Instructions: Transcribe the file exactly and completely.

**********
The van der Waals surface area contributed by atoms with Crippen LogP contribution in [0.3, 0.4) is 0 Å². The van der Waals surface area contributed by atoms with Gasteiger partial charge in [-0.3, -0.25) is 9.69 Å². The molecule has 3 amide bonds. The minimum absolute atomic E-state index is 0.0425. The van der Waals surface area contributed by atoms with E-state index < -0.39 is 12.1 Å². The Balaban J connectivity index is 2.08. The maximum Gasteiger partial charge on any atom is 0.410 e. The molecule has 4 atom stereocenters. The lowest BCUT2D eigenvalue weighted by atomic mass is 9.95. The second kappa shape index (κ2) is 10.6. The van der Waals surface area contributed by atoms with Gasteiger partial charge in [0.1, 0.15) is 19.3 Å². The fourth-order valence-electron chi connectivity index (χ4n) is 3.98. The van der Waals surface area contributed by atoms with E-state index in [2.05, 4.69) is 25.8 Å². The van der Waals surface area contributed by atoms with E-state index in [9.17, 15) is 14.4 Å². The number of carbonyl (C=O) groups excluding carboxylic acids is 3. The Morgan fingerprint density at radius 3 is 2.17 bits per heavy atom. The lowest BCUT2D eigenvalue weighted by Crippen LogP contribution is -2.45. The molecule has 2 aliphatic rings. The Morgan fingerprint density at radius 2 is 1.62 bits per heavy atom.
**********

The van der Waals surface area contributed by atoms with Crippen LogP contribution in [0.3, 0.4) is 0 Å². The van der Waals surface area contributed by atoms with Gasteiger partial charge in [-0.3, -0.25) is 9.69 Å². The molecule has 3 amide bonds. The minimum absolute atomic E-state index is 0.0425. The van der Waals surface area contributed by atoms with E-state index < -0.39 is 12.1 Å². The Balaban J connectivity index is 2.08. The maximum Gasteiger partial charge on any atom is 0.410 e. The molecule has 4 atom stereocenters. The lowest BCUT2D eigenvalue weighted by atomic mass is 9.95. The second kappa shape index (κ2) is 10.6. The van der Waals surface area contributed by atoms with Gasteiger partial charge in [0.1, 0.15) is 19.3 Å². The fourth-order valence-electron chi connectivity index (χ4n) is 3.98. The van der Waals surface area contributed by atoms with E-state index in [2.05, 4.69) is 25.8 Å². The van der Waals surface area contributed by atoms with E-state index in [9.17, 15) is 14.4 Å². The number of carbonyl (C=O) groups excluding carboxylic acids is 3. The Morgan fingerprint density at radius 3 is 2.17 bits per heavy atom. The lowest BCUT2D eigenvalue weighted by Crippen LogP contribution is -2.45. The molecule has 2 aliphatic rings. The Morgan fingerprint density at radius 2 is 1.62 bits per heavy atom.